Exploitation of Overseas Nannies and Caregivers Could Continue Despite New Canadian Immigration Laws

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Unethical job agencies regularly charge overseas nannies and caregivers up to $10,000 to be placed in minimum wage jobs in Canada. Sometimes these carers do not even have a job when they get to the country. New legislation designed to stop this exploitation has been passed, but one Vancouver-based business owner says problems could persist.

"I have been in this business for a long time and I've always wondered why nothing has been done about this."

New federal legislation coming into force on April 1, 2010 will make it illegal for employment agencies in Canada to extract huge up-front fees from overseas live-in nannies and caregivers looking to find work here.

"Sometimes they don't even have a job when they get to Canada," said Janet MacDonald, president of OptiMum Childcare and Nannies. "I have been in this business for a long time and I've always wondered why nothing has been done about this. It seems the government has only taken notice now due to recent negative publicity."

For over 21 years MacDonald has been linking overseas live-in nannies and carers with host families in Canada free of charge.

Instead of charging a placement fee, OptiMum's live-in nanny and caregiver database gives Canadian families free access to profiles of qualified overseas caregivers that want to work in Canada. If the family wants to contact the caregiver they pay a registration fee of $65. The website provides them with the tools to screen and negotiate with the nanny themselves.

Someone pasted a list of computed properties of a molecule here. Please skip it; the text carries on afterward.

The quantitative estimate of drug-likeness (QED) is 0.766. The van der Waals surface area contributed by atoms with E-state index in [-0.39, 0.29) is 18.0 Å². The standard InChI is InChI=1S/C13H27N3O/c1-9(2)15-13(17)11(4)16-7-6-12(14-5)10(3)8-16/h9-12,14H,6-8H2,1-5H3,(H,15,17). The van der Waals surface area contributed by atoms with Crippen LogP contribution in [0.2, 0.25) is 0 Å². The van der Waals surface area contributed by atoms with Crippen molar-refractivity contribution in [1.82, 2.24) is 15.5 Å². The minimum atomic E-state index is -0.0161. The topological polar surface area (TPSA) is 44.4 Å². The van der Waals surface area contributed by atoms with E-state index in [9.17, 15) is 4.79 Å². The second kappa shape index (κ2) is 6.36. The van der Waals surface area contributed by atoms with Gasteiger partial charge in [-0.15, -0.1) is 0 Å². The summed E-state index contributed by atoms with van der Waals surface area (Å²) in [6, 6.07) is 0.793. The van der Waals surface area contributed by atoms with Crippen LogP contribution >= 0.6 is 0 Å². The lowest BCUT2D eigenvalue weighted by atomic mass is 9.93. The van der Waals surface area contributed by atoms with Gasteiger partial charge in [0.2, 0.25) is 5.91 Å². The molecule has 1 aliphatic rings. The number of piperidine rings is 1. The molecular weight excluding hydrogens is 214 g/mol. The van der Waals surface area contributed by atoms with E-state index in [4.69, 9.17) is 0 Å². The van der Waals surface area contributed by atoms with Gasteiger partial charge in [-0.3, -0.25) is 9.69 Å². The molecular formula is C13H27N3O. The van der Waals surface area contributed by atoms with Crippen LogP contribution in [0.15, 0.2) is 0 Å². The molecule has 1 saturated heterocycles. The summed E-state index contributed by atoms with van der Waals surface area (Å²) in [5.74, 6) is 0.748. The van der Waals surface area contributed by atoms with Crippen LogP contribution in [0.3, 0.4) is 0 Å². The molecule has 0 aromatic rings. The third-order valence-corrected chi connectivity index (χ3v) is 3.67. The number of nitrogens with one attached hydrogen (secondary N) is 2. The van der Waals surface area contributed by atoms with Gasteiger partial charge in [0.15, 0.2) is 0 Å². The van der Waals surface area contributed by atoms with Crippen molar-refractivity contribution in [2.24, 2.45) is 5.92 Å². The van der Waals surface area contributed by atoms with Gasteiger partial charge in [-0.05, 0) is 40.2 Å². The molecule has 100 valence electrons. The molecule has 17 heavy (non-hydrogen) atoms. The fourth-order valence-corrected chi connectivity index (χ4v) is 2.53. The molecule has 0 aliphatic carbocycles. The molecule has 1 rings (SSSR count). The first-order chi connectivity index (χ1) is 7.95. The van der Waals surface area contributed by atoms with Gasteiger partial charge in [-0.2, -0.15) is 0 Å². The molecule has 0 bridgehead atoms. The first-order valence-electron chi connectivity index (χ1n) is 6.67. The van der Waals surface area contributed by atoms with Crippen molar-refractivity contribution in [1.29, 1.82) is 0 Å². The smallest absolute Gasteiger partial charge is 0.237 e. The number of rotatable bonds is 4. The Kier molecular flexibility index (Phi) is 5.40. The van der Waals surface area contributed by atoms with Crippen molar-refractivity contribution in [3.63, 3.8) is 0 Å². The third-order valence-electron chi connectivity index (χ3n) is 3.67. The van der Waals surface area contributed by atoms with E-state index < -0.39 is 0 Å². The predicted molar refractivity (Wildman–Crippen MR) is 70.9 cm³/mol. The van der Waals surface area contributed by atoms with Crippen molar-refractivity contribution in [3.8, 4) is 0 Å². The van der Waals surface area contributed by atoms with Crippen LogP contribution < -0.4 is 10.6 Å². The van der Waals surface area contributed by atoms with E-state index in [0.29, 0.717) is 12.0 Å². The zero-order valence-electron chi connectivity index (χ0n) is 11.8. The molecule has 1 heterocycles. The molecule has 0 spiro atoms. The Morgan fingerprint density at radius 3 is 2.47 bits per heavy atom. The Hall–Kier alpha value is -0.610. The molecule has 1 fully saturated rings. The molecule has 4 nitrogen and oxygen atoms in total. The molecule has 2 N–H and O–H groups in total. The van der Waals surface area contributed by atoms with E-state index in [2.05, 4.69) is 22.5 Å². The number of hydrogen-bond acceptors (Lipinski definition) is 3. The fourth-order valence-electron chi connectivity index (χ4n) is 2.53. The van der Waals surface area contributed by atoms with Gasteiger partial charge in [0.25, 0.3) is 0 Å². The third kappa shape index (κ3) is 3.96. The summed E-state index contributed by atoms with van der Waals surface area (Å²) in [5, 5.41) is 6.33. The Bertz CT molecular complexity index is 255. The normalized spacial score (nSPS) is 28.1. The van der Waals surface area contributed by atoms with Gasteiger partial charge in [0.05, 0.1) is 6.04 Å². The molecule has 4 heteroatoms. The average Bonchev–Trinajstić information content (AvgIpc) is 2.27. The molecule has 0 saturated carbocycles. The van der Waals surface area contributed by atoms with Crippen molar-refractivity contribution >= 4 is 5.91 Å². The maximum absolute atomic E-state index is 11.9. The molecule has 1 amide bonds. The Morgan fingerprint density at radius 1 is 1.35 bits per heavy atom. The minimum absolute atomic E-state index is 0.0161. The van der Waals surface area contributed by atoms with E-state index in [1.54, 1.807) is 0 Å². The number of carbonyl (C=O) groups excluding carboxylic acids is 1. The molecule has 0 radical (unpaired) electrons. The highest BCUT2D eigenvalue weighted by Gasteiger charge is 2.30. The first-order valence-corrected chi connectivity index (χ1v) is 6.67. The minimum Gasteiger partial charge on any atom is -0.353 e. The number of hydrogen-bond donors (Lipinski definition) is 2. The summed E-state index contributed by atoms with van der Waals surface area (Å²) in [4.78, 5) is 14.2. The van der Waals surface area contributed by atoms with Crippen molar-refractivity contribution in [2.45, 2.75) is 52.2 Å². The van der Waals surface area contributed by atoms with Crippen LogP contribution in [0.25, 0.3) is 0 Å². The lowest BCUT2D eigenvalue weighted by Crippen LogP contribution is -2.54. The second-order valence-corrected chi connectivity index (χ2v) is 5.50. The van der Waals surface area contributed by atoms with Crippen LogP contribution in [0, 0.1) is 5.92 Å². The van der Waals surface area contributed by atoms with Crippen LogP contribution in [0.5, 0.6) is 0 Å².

Not only is it free for live-in nannies and senior caregivers to register on http://www.opti-mum.com, but it is cost effective for the families searching for a caregiver, who could otherwise be charged thousands of dollars for a placement.

While MacDonald thinks the upcoming immigration changes will help overseas caregivers, she has concerns that unethical agencies will find a way around the new legislation and the Optimum President has been in contact with Citizen and Immigration Canada (CIC) to voice these concerns.

"In BC and Alberta it is currently illegal to charge overseas caregivers a placement fee, but I know there are agencies in those provinces that work with affiliate agencies in other countries. Those foreign affiliates charge the caregiver a fee in their home country then share it with the Canadian agency.

"Citizen and Immigration Canada are aware of this problem and are attempting to solve it. Improved screening of caregivers in their home countries by the CIC may be one way to prevent further exploitation."

Notes To Editors

  • OptiMum Childcare and Nannies Inc. is based in North Vancouver, BC. The company's president, Janet MacDonald is a Human Resources professional with over 20 years of experience in the nanny industry. Many overseas caregivers come from the Philippines, Hong Kong, Singapore and Taiwan.
  • For interviews with Janet or more information on this story please contact Jimmy Edge at Standard Marketing on 604-224-3921 / jimmy(at)standardmarketing(dot)ca or Janet MacDonald on 604-671-4965.
  • The changes will make it easier for live-in caregivers to apply for permanent residence in Canada and will include:
  •     eliminating the second medical exam before becoming a permanent resident
  •     allowing live-in caregivers who work overtime to apply for permanent residence sooner
  •     increasing the time that live-in caregivers and nannies are allowed to complete the work requirement for permanent residence from three to four years.
  • The new immigration regulations are available on the OptiMum website, http://www.opti-mum.com or at http://www.cic.gc.ca/english/work/apply-who-caregiver.asp .

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Jimmy Edge

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